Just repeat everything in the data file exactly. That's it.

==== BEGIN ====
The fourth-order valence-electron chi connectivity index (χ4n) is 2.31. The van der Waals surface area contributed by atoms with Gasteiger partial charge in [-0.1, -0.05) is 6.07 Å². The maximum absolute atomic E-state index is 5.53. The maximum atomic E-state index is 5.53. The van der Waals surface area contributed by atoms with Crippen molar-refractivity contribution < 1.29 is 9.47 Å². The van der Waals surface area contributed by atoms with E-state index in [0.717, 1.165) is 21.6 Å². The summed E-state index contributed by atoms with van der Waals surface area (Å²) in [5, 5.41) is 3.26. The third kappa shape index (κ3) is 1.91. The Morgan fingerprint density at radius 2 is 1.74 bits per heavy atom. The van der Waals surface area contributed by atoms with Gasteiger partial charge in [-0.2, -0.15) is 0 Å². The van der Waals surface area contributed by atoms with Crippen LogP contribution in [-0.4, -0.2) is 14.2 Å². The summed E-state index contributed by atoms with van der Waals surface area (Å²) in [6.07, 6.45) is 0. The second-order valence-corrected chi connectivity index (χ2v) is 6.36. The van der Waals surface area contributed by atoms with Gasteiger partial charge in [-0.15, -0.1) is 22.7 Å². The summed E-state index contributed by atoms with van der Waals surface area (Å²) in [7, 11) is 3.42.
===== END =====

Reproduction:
The fourth-order valence-electron chi connectivity index (χ4n) is 2.31. The van der Waals surface area contributed by atoms with Gasteiger partial charge in [-0.1, -0.05) is 6.07 Å². The maximum absolute atomic E-state index is 5.53. The maximum atomic E-state index is 5.53. The van der Waals surface area contributed by atoms with Crippen molar-refractivity contribution < 1.29 is 9.47 Å². The van der Waals surface area contributed by atoms with E-state index in [0.717, 1.165) is 21.6 Å². The summed E-state index contributed by atoms with van der Waals surface area (Å²) in [5, 5.41) is 3.26. The third kappa shape index (κ3) is 1.91. The Morgan fingerprint density at radius 2 is 1.74 bits per heavy atom. The van der Waals surface area contributed by atoms with Gasteiger partial charge in [-0.2, -0.15) is 0 Å². The van der Waals surface area contributed by atoms with Crippen LogP contribution in [-0.4, -0.2) is 14.2 Å². The summed E-state index contributed by atoms with van der Waals surface area (Å²) in [6.07, 6.45) is 0. The second-order valence-corrected chi connectivity index (χ2v) is 6.36. The van der Waals surface area contributed by atoms with Gasteiger partial charge in [-0.15, -0.1) is 22.7 Å². The summed E-state index contributed by atoms with van der Waals surface area (Å²) in [7, 11) is 3.42.